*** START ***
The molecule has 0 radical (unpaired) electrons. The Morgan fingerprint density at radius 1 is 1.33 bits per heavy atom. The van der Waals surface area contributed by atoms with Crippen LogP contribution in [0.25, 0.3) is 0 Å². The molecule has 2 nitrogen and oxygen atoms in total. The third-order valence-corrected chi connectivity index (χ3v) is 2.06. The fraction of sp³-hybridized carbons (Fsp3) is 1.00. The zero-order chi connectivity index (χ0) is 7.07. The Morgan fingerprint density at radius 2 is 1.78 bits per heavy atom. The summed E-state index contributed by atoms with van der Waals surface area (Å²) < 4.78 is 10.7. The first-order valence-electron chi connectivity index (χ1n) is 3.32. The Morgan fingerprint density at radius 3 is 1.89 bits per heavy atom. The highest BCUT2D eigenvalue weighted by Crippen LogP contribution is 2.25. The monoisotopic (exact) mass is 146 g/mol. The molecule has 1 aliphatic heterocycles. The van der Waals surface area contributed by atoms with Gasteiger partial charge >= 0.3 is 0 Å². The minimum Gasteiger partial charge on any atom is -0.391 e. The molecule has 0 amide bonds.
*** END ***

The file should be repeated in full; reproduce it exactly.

The molecule has 0 radical (unpaired) electrons. The Morgan fingerprint density at radius 1 is 1.33 bits per heavy atom. The van der Waals surface area contributed by atoms with Crippen LogP contribution in [0.25, 0.3) is 0 Å². The molecule has 2 nitrogen and oxygen atoms in total. The third-order valence-corrected chi connectivity index (χ3v) is 2.06. The fraction of sp³-hybridized carbons (Fsp3) is 1.00. The zero-order chi connectivity index (χ0) is 7.07. The Morgan fingerprint density at radius 2 is 1.78 bits per heavy atom. The summed E-state index contributed by atoms with van der Waals surface area (Å²) < 4.78 is 10.7. The first-order valence-electron chi connectivity index (χ1n) is 3.32. The Morgan fingerprint density at radius 3 is 1.89 bits per heavy atom. The highest BCUT2D eigenvalue weighted by Crippen LogP contribution is 2.25. The monoisotopic (exact) mass is 146 g/mol. The molecule has 1 aliphatic heterocycles. The van der Waals surface area contributed by atoms with Gasteiger partial charge >= 0.3 is 0 Å². The minimum Gasteiger partial charge on any atom is -0.391 e. The molecule has 0 amide bonds.